Why You Should Use Lard Instead of Butter or Margarine

Lard is healthier than butter and margarine.

Why You Should Use Lard Instead of Butter or Margarine

The idea of cooking with lard or even eating it on a piece of toast might sound unhealthy. However, lard is healthier for you than butter and margarine, according to nutritionists, Paleo dieters, and famous chefs. Food Network's Alton Brown proclaims that lard is the best cooking fat ever. Some southern cooks use lard much more than their northern friends. In fact, some northerners might not even know about lard.

About Lard

Lard is one of the oldest ingredients for frying. It is a semi-soft, white fat located in the fattiest portions of a pig. Lard contains no trans fats and is a popular cooking fat. Food and Wine reported that lard contains just 40 percent saturated fat compared to nearly 60 percent in butter. Lard has 45 percent monounsaturated fat, which is good fat. That doubles butter's 23 percent. Lard contains none of the trans fats that are bad for you.

People who do not eat pork will not use lard because it is made of 100 percent fat that comes from the fatty parts of a pig.

Reasons to Cook with Lard

Those who have no dietary restrictions about eating pork should cook with lard for many reasons. Lard is not bad for you. In fact, cooking with lard has many benefits, and more chefs are choosing lard over other traditional cooking oils or shortenings. Lard is one of the highest sources of vitamin D, the nutrient that is deficient in about 42 percent of adults in the United States. One tablespoon of butter has nine units of vitamin D, and olive oil has none. Therefore, it is better to cook with lard instead of with butter, margarine, vegetable, or another shortening.

Foods cooked taste much better when they are cooked with lard. It is ideal for frying foods such as chicken and pork chops. They turn out crispy the way some people like them to be. Lard is the go-to shortening for baking because it makes pie crusts and biscuits flaky rather than them being greasy and soggy.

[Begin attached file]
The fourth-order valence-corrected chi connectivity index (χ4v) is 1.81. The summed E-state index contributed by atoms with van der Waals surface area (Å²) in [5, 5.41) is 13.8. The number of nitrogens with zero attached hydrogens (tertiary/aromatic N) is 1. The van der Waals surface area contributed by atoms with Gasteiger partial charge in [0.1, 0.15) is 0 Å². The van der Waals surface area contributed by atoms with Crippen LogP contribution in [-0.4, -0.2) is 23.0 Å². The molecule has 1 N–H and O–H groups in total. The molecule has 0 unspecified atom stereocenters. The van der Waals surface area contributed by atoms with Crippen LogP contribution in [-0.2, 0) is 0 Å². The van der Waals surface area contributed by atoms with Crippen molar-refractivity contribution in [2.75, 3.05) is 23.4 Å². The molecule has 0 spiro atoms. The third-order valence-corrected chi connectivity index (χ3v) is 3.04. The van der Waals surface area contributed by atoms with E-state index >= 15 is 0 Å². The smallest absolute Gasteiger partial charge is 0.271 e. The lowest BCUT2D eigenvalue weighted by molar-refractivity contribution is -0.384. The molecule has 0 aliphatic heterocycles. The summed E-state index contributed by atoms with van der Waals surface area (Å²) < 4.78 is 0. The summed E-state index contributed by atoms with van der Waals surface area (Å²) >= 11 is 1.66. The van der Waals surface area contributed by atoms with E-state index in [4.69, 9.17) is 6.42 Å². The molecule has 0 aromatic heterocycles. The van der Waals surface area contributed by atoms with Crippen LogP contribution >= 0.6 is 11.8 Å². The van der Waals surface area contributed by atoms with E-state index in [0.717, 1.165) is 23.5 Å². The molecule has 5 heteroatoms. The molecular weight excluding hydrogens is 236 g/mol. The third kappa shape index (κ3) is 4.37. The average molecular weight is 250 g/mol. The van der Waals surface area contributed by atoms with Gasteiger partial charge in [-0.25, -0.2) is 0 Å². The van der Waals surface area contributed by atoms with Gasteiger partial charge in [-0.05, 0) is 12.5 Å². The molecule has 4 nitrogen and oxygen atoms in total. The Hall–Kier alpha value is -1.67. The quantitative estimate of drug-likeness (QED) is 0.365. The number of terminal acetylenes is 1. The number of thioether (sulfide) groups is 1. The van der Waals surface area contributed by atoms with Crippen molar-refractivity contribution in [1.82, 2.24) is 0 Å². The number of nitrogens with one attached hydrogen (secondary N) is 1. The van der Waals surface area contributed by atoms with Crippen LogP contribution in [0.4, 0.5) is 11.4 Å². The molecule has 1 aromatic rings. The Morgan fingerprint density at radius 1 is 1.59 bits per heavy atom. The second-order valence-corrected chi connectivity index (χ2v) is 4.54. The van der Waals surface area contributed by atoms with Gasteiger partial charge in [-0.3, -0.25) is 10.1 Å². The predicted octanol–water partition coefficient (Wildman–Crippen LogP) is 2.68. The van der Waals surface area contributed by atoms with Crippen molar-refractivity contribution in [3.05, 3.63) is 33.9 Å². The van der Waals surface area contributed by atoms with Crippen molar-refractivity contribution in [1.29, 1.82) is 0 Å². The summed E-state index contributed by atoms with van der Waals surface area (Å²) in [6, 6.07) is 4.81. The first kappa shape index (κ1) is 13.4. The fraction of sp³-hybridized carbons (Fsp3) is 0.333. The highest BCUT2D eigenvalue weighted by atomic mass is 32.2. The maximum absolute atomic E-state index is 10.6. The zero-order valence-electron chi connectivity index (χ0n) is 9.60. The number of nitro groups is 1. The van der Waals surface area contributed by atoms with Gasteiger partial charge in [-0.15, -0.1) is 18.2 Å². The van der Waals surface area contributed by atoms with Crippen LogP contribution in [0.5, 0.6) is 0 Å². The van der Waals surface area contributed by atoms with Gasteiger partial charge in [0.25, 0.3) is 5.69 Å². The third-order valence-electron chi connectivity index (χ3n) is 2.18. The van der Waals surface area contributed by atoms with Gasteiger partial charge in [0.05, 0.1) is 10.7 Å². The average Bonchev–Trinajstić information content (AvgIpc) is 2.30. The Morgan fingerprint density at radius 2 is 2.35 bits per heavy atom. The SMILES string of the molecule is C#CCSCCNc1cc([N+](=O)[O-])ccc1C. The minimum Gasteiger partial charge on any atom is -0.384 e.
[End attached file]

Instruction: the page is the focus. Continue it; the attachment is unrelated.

(Photo via pixnio)

The Versatility of Lard

Not only does lard have many health benefits, but it is also versatile with many good qualities. Even though the cooking ingredient comes from a pig, it has a neutral taste and contains no pork flavor . Lard contains healthy monounsaturated fats, just like olive oil

Most of the time lard is used for frying and baking, but it also can be used for roasting, grilling, sauteeing, and making stir fry vegetables. It can be used just like oil, butter, or shortening. Lard is delicious on a piece of toast. Try it instead of using butter or margarine.

(Photo via Public Domain/commons.wikimedia.org)

Which Is Which?

Shortening is made of 100 percent fat, just like lard. Butter is made of only 80 percent fat. Even though lard and butter are both used in baked goods, lard has some properties that make it a favorite of many bakers. The melting point of lard is lower than butter, which results in flakier baked goods. Lard produces the ideal texture for biscuits and pie crusts.

Lard is made of pure animal fat and shortening is made of vegetable oil. Shortening behaves the same way as lard in baking, producing flaky layers. However, shortening doesn't give foods the same flavor or richness as lard.

When choosing a cooking fat, don't rule out lard as an option. In addition to the reasons listed above, lard is very affordable. Keep in mind that not every grocery store carries lard. If your local supermarket does carry it, it will be located either on the shelves with cooking oils, in the meat section, or even in the ethnic food aisle.

Margaret Minnicks
Margaret Minnicks
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Margaret Minnicks

Margaret Minnicks shares articles with readers all over the world. Topics include celebrities, royal family, movies, television, foods, drinks, health issues, and other interesting things. Thanks in advance for TIPS that are sent my way.

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